Kids with Lesbian Parents Do Just Fine
Not only do kids from lesbian parents do fine, studies seem to indicate that they may actually be better adjusted when compared to teens of the same age.
Dr. Nanette Gartrell, the Williams Distinguished Scholar at the University of California Los Angeles School of Law, helped conduct a nearly twenty year study which followed seventy-eight teens since their lesbian mothers were planning their pregnancies. The findings go against what some opponents of gay or lesbian parents have been saying, as it found these children "demonstrate healthy psychological adjustment."
Study: Children of Lesbian Parents
"One of the things that opponents of the equalities of gays and lesbians—in marriage, parenting, adoption, and foster care—often bring up is the so-called gold standard of parenting, which defined by them is the traditional family where children are conceived in traditional ways and not through insemination or surrogates. But, when we compared the adolescents in our study to the so-called gold standard, we found the teens with lesbian mothers were actually doing better," said Gartrell.
As for the reasons behind the findings, Gartrell speculates that "moms in the lesbian family are very committed, very involved parents." Gartrell said she would expect to find similar findings with children of gay male parents. "Gay male parents are another group of very committed parents, and really (among gay male couples) only economically privileged gay men have access to the opportunity to become parents right now," she says.
Gartrell goes on to point out that just over four in ten of the teens who were raised by lesbian parents reported being stigmatized at some point due to their parent's sexual orientation. Even with that, the study found no significant psychological difference in these children of lesbian parents compared to those who had not been stigmatized.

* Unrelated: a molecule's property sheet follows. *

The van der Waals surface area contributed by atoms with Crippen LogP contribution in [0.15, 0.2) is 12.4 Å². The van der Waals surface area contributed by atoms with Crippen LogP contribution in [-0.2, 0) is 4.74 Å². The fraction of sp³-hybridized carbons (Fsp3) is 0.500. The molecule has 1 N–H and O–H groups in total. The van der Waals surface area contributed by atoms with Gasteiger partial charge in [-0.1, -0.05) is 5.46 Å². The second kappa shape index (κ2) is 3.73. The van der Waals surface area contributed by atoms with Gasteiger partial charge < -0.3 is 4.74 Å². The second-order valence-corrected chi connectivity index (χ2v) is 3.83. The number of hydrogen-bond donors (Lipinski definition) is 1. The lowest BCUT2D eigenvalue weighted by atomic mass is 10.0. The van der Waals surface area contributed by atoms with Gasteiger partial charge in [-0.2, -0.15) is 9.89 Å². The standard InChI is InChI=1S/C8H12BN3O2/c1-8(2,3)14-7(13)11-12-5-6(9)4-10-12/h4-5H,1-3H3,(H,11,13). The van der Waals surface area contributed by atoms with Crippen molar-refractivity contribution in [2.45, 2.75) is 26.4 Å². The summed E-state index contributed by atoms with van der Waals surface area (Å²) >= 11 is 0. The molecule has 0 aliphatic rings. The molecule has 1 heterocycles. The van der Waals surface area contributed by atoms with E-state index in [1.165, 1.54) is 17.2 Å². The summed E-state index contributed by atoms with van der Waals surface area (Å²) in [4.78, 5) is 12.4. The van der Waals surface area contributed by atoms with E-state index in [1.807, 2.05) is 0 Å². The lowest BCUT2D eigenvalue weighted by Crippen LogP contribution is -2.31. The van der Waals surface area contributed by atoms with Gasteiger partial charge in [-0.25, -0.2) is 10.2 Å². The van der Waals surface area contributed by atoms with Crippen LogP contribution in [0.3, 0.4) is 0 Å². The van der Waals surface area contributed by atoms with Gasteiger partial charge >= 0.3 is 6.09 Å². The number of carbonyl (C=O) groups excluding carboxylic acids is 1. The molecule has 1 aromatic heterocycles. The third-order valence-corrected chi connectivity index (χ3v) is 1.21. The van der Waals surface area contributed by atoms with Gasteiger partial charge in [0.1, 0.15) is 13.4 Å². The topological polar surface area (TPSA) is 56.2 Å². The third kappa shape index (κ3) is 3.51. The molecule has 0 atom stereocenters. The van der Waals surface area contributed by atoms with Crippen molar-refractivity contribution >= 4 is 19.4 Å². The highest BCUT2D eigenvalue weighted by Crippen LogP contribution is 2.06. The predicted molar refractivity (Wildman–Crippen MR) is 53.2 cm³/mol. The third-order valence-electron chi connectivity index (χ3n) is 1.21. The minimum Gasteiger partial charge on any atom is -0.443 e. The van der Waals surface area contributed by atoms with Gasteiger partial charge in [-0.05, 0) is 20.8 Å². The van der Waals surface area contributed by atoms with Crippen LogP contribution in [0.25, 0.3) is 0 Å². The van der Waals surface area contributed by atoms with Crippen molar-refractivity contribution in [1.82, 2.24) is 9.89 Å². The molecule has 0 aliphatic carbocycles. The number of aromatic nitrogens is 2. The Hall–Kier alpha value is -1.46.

"These young people seem to have done very well; they have some resilience," she says. "The outcomes here were very clear. These are families in which the mothers were very committed, involved and loving. The seventeen-year-old adolescents are healthy, happy, and high-functioning," says Gartrell.
Lesbian Parents Can Be Good Parents Too
Between 1986 and 1992, Gartrell and her colleague, Henry Bos, recruited 154 prospective lesbian mothers who were considering artificial insemination or already pregnant.
As the children were growing, the researchers would periodically check on them with questionnaires taken by seventy-eight children at ten years of age and again at seventeen. The researchers also conducted interviews with one of the child's mothers to grasp the psychological well-being of the child.
When these results were compared to a group of kids of the same age coming from traditional families, the teens coming from lesbian parents rated significantly higher in social and total competence. Teens of lesbian parents also rated much lower in social problems, rule-breaking, and aggressive behavior. Further, even in situations where the parents had split up the study showed those teens to do better than teens of traditional families.
Gartrell's findings were published in the July 2010 issue of Pediatrics.
One professional not surprised by these findings was family therapist Andrew Roffman, of the New York University Langone Medical Center.
"Good parenting makes for healthier children, regardless of your sexual orientation. Whether you're gay, straight, or lesbian, good parenting is good parenting," says Roffman.
Roffman believes that a lot of this has to do with preparation, and lesbian parents anticipating the child's experiences and talking with them about various scenarios. (For Lesbian Parents: Coming Out to Your Children)
Roffman believes that "probably the most effective thing to do is to prepare kids ahead of time. Let them know that there still is cultural stigma and discrimination against gays and that they may encounter children and adults who are insensitive." Roffman goes on to add that "having these kinds of talks is relationship building for both parents and children."
Nanette Gartrell, M.D., Williams Distinguished Scholar, University of California, Los Angeles, School of Law; Andrew Roffman, L.C.S.W., family therapist, clinical assistant professor, New York University Langone Medical Center, New York City; July 2010 Pediatrics